The Death of Business Intelligence

Business intelligence investment on the rise

Posted in Business, Business Intelligence by neilwilson1984 on September 25, 2013

More companies are preparing to invest in business intelligence solutions, but so far few have actually deployed in the field.

Big data investments in 2013 continue to rise, with 64 percent of organizations investing or planning to invest in big data technology compared with 58 percent in 2012, according to a survey by Gartner, Inc. However, less than eight percent of survey respondents have actually deployed.

“The hype around big data continues to drive increased investment and attention, but there is real substance behind the hype,” said Lisa Kart, research director at Gartner.

Organizations across industries and geographies see ‘opportunity’ and real business value rather than the ‘smoke and mirrors’, she explained.

While two-thirds of organizations are investing or planning to invest in big data technology in 2013, 30 per cent have already taken the leap. One-fifth (19 per cent) plan to invest within the next year, and an additional 15 per cent plan to invest within two years.

Wherever companies are based, investment typically has different stages that organizations go through. The process begins with knowledge gathering, followed by strategy setting. To start with, firms are spending more time than money.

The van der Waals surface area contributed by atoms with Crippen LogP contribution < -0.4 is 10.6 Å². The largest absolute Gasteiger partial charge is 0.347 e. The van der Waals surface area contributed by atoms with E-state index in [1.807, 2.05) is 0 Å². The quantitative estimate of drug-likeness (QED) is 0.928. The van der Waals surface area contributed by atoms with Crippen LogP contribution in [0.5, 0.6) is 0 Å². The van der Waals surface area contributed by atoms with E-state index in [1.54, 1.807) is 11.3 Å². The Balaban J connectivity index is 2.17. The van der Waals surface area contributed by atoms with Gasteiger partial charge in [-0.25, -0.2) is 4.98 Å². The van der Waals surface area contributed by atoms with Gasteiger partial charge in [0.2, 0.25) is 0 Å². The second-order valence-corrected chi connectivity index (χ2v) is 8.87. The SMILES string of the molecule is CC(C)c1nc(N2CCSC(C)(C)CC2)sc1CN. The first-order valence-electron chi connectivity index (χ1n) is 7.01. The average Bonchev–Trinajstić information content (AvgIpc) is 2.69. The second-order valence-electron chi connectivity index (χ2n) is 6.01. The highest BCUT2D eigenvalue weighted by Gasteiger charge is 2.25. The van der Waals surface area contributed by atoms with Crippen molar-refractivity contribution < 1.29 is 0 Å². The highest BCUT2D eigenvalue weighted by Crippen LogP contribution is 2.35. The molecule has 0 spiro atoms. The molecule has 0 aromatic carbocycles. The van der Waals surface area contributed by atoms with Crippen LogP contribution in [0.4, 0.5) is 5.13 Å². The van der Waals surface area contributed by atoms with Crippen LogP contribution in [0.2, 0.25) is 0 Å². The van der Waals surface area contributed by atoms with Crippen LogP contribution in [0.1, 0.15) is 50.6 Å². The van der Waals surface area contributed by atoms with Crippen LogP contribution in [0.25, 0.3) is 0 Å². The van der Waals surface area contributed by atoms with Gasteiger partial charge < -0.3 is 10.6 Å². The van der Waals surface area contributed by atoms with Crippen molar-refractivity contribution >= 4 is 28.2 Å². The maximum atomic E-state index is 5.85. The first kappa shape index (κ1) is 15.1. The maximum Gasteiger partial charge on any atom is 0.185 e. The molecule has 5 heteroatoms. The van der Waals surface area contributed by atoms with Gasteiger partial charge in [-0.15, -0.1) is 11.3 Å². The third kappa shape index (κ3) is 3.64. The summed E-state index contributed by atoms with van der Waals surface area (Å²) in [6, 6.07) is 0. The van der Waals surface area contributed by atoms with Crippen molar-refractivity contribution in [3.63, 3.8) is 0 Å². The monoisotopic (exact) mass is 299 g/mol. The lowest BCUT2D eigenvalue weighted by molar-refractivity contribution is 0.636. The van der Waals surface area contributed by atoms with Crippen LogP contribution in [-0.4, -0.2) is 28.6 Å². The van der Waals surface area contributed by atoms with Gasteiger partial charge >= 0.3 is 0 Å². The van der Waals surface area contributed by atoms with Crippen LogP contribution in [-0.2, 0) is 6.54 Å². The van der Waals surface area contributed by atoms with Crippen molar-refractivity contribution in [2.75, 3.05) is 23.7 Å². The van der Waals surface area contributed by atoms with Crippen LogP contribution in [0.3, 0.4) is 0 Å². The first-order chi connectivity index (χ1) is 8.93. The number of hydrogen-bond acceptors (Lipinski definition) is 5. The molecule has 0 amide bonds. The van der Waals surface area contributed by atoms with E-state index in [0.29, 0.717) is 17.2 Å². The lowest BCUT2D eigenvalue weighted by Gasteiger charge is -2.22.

Typically this is followed by an experiment or proof of concept. Again the financial investment is small.

After completing a successful pilot, the first deployments take place. Here the investment curve rises sharply, says Gartner. Over time, business operations start to rely on the deployments, and the investments move from implementing systems to managing them.

“For big data, 2013 is the year of experimentation and early deployment,” said Frank Buytendijk, research vice president at Gartner. “Adoption is still at the early stages with less than eight per cent of all respondents indicating their organization has deployed big data solutions.”

Twenty per cent are piloting and experimenting, 18 per cent are developing a strategy, 19 per cent are knowledge gathering, while the remainder has no plans or don’t know.

In the wide-ranging study, Gartner also revealed that many of the big data activities are incremental to current business practices; for example, better understanding customer needs, making processes more efficient, further reducing costs or better detecting risks. Indeed these make up the majority of the use cases today.

But a sizable minority of organizations are engaging in more “game-changing” activities; for example, 42 per cent are developing new products and business models. One-quarter (23 per cent) are monetizing information directly. This, says Gartner, is encouraging, the “big opportunities” lie mostly in these areas.

“While there are many areas companies would like to address, a slightly different picture emerges when we ask about the priority of these categories,” said Ms. Kart. “Different industries have different priorities when it comes to big data. Industries that are driving the customer experience priority are retail, insurance, media and communications, and banking, while process efficiency is a top priority for manufacturing, government, education, healthcare and transportation organizations.”

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